Unleashing African Equities — Fund Manager Perspective

LAGOS, Nigeria, Capital Markets in Africa: Confident in the positive prospects embedded into Africa’s long term development, our team has been working on the best way to access the latter for almost a decade. In this purpose, one should be aware that intrinsic risks related to the region’s political and economic situation make the definition of an investment strategy relatively complex, especially when taking into account the features of the continent’s capital markets such as liquidity or FX volatility, to name a few. Consequently, our philosophy as institutional investors is to secure our exposure to Africa’ buoyant growth by basing our decisions on reforms which are likely to turn “a great potential” into tangible earnings.

From infrastructure investments, to social, fiscal and macro-economic policies, there are a wide range of measures needed to insure the fast growing-population and natural resources locally available become reliable drivers for sustainable growth in the long run. Thus, when assessing investment opportunities, we pay a particular attention to countries whose economic development appears structurally viable whilst we look for companies well positioned to benefit from fundamental changes in their respective industry. Although there is an obvious cyclicality driven by global markets dynamics, risk appetite for EM / frontier markets and commodities, our approach has been successful in both bullish and bearish cycles when we look at our long-term performance.

More recently, the fall in commodities prices of the recent years has been a clear reminder to African nations that they have no choice but implement reforms should they wish to (1) shield themselves from external shocks but also (2) answer their own social and economic needs. This is well illustrated by the difficulties Nigeria, Angola and Ghana are facing today, and unveils how fragile the so called “growing middle-class” story is. Indeed, we have always been concerned by the misinterpretation of growth potential and subsequent risks of disappointment once markets realise the boost to domestic earnings over 2010/2013 (mostly based on consumption) is not sustainable once the “easy money” from the commodity rally disappears. In our opinion, the latter theme has acted as a double-hedged sword by turning investors perception of the continent to over bearish today, from over bullish back in 2010/11, whilst fundamentals have always pointed to a more balanced approach. This is exacerbated by political instability, poor visibility on the regulatory environment, unwillingness to push for “painful” macro adjustments that, overall, constitute a source of concerns for any investor willing to deploy capital into the region.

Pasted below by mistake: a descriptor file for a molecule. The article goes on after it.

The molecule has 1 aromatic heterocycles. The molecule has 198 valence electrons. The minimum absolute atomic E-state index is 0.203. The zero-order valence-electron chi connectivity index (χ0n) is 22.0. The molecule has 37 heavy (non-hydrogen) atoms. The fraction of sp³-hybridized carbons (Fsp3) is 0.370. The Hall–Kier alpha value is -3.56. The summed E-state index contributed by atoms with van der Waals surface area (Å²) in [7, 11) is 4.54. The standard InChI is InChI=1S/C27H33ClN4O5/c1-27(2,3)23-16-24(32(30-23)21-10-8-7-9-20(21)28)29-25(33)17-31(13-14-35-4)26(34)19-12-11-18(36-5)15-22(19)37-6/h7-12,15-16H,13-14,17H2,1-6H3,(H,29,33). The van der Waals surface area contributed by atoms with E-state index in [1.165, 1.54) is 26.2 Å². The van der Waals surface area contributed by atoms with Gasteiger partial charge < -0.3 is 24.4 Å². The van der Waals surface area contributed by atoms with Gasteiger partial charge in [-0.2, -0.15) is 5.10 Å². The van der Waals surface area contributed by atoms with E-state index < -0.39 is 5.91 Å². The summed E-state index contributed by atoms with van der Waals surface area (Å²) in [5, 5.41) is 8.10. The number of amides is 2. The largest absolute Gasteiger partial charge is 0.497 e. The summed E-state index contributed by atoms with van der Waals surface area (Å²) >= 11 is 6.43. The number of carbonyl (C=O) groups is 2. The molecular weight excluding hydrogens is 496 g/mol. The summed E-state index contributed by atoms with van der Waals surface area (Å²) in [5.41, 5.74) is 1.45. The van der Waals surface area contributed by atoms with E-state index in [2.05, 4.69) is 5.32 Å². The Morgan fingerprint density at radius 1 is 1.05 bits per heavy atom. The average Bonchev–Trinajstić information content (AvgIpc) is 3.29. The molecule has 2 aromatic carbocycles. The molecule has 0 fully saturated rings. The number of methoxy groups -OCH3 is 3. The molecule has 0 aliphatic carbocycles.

The mismatch between growth realities and equities valuation backed by the markets will continue to be part of the environment we invest in and remain a threat to our short term performance. However, we believe it also offers attractive returns in the medium to long term should one focus on “reform-led growth stories” whilst keeping an eye on conjectural developments affecting returns. For this year, we expect the dynamics seen in 2015 to continue to play out: on the one hand, net commodities exporter suffering, with business troubles spreading to most sectors of their economy; on the other hand, net importers benefiting from the low commodity price environment. Nonetheless, countries which have moved faster in social and economic measures aiming at driving a turnaround should perform much better than those not having done their homework. That said, our base case could be materially impacted by the pace and extent of any recovery or further weakness in commodities prices.

To sum it all up and finish on a constructive picture we think is real, African markets are going through a tough period which started in late 2014 – early 2015. Although the situation changes significantly from one country to another, we believe the upcoming months are likely to show new developments that will unlock some opportunities – not available a few years ago – which we are ready to seize in order to strengthen our portfolio.

Contributor’s Profile:
Andy Gboka’s
(Portfolio Manager, Bellevue Asset Management) roots lie in West Africa and therefore, having grown up in Ivory Coast as a dual French citizen, he has intricate knowledge of the local business environment. The experienced Sub-Saharan expert joined Bellevue Asset Management as a senior analyst / portfolio manager for the BB African Opportunities Fund at the beginning of 2015.From 2011 to 2014 Andy Gboka was with Exotix LLP in London as a Senior Analyst covering listed African companies in the brewing, cement and industrial sectors. Prior to that, he spent three years at Société Générale’s Corporate and Investment Banking unit as an Equity Analyst. Andy Gboka earned a Master’s degree in finance from the Bordeaux Management School BEM and he is a Chartered Accountant.

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